Interview Anaïs Mitchell about new album:  “I didn’t even really realize I was writing an album!”

Singer-songwriter Anaïs Mitchell (Hadestown, Bonny Light Horseman, Big Red Machine) has released her first solo record in over a decade.

Mitchell is a Tony® and Grammy®-award-winning creator of the Broadway musical Hadestown for which she wrote the book, music and lyrics. Hadestown won 8 Tony Awards overall including Best Musical as well as the Grammy for Best Musical Theater Album. Mitchell was named to TIME’s prestigious TIME100 list in 2020, and her first book, ‘Working on a Song – The Lyrics of Hadestown’ was published by Penguin/Plume in the same year.

She has headlined worldwide and supported tours for Bon Iver, Josh Ritter and Punch Brothers, and her music has featured in year-end best lists including NPR, Wall Street Journal, MOJO, Uncut, The Guardian, Sunday Times and The Observer.

The self-titled full-length will be available on January 28, 2022 via BMG. Produced by Josh Kaufman, the 10-song album also features core players including Kaufman, Michael Lewis, JT Bates, Thomas Bartlett and Aaron Dessner, with string and flute arrangements provided by Nico Muhly. Dubbed by NPR as “one of the greatest songwriters of her generation,” the Vermont-based Mitchell is a master of the worlds of narrative folk song, poetry and balladry, and the 10 songs on this record are a perfect showcase of her skills. In addition, Mitchell has also shared the album’s stunning first single, “Bright Star.”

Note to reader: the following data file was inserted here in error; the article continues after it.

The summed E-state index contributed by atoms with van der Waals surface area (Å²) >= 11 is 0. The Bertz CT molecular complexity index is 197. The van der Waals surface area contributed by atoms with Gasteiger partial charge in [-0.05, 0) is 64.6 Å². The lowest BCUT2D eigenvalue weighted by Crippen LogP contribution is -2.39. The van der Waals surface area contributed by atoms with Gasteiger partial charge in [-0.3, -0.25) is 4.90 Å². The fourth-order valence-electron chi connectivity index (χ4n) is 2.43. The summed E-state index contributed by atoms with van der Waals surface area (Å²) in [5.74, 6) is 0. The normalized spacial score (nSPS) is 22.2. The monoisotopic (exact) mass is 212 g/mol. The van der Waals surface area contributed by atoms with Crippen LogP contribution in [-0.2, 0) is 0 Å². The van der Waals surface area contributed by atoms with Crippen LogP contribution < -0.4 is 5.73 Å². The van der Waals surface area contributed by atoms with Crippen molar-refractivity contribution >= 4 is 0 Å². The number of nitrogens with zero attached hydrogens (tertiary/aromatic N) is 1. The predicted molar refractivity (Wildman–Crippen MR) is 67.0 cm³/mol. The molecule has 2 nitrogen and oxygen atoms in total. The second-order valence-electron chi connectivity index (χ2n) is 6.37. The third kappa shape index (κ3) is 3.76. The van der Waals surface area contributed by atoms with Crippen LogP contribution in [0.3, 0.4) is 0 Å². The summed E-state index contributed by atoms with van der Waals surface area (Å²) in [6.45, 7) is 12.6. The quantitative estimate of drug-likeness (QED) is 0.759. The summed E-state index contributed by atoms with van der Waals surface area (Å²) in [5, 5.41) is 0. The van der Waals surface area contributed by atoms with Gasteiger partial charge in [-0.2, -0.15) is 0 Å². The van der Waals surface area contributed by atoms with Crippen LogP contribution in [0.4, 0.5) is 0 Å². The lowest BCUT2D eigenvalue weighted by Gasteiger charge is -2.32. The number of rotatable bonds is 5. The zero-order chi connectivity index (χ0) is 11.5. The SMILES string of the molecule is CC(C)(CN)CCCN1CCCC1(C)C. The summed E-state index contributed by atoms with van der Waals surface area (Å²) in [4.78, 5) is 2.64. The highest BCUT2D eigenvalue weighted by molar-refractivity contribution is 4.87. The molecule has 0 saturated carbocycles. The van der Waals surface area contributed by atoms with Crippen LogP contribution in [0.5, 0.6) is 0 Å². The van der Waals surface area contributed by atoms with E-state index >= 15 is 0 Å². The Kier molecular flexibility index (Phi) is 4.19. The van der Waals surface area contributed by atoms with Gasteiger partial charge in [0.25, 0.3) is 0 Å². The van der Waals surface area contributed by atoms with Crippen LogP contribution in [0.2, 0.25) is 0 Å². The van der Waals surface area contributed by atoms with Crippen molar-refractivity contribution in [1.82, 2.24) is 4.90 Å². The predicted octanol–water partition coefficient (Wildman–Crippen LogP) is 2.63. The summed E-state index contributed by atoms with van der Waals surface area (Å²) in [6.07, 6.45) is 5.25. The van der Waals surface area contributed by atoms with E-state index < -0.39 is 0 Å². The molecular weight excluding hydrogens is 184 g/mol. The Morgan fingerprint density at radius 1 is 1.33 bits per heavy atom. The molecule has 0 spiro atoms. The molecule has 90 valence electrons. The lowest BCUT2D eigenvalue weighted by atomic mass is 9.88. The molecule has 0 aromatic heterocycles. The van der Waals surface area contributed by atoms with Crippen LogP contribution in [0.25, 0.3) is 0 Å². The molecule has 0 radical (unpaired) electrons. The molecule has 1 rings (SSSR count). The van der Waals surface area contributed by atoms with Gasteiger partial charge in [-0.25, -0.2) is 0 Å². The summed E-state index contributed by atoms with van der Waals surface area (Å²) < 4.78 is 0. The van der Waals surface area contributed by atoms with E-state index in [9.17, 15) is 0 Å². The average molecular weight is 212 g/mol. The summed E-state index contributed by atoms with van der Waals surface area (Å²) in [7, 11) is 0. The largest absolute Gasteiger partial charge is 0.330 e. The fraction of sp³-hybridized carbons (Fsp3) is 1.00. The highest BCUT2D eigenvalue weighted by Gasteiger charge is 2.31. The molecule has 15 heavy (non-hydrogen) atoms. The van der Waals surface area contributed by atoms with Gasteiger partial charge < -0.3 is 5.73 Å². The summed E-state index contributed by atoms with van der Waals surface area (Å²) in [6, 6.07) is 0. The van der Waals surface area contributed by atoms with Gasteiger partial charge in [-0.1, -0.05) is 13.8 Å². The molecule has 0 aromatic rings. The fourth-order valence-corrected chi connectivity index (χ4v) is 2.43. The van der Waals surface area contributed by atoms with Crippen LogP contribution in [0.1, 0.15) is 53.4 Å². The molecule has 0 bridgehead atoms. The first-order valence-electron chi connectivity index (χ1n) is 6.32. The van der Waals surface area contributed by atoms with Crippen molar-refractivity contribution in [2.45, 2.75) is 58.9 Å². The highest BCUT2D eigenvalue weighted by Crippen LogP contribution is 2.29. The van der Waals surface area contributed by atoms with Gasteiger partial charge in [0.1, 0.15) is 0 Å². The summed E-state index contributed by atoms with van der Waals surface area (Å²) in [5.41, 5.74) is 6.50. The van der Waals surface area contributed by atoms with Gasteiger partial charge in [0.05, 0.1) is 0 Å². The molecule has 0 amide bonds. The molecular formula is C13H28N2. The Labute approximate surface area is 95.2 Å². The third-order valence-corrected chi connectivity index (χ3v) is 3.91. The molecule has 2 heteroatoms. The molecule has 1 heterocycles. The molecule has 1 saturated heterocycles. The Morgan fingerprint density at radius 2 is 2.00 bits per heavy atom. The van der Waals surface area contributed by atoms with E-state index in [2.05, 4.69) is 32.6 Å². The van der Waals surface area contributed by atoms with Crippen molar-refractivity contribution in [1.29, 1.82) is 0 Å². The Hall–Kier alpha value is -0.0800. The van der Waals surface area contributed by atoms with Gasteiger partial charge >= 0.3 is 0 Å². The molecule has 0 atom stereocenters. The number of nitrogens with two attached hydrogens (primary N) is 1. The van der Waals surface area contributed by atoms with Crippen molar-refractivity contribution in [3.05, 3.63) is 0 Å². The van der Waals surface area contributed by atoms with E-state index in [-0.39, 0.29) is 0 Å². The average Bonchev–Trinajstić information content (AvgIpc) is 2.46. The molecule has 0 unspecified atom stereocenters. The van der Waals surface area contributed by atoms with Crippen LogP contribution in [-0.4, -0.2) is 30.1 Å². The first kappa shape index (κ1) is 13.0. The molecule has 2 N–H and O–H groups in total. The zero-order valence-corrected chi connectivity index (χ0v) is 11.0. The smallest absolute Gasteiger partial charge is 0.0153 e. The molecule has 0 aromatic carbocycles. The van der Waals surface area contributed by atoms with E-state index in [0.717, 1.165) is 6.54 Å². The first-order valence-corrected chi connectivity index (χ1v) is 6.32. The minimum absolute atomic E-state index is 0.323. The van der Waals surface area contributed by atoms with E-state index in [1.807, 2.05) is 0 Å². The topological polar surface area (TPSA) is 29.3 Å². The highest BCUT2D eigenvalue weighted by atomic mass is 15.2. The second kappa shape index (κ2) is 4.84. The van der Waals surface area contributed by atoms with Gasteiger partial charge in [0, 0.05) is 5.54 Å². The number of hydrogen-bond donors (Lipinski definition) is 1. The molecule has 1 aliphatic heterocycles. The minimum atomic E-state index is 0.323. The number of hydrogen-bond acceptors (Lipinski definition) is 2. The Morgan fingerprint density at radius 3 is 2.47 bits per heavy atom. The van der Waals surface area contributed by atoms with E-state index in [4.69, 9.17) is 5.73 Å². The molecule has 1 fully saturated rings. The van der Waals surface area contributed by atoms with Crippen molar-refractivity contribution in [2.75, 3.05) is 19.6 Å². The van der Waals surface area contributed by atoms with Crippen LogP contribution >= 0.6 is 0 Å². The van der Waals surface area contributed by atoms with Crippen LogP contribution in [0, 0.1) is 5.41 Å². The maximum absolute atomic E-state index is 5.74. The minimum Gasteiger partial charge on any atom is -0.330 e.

After leaving her life in Brooklyn at nine months pregnant and moving back home during the pandemic, the album chronicles Mitchell’s reconnection with the Vermont roots that have been so formative in her life and music. “Bright Star” finds her making peace with the idea of being at peace in the familiar setting of her grandparents’ house.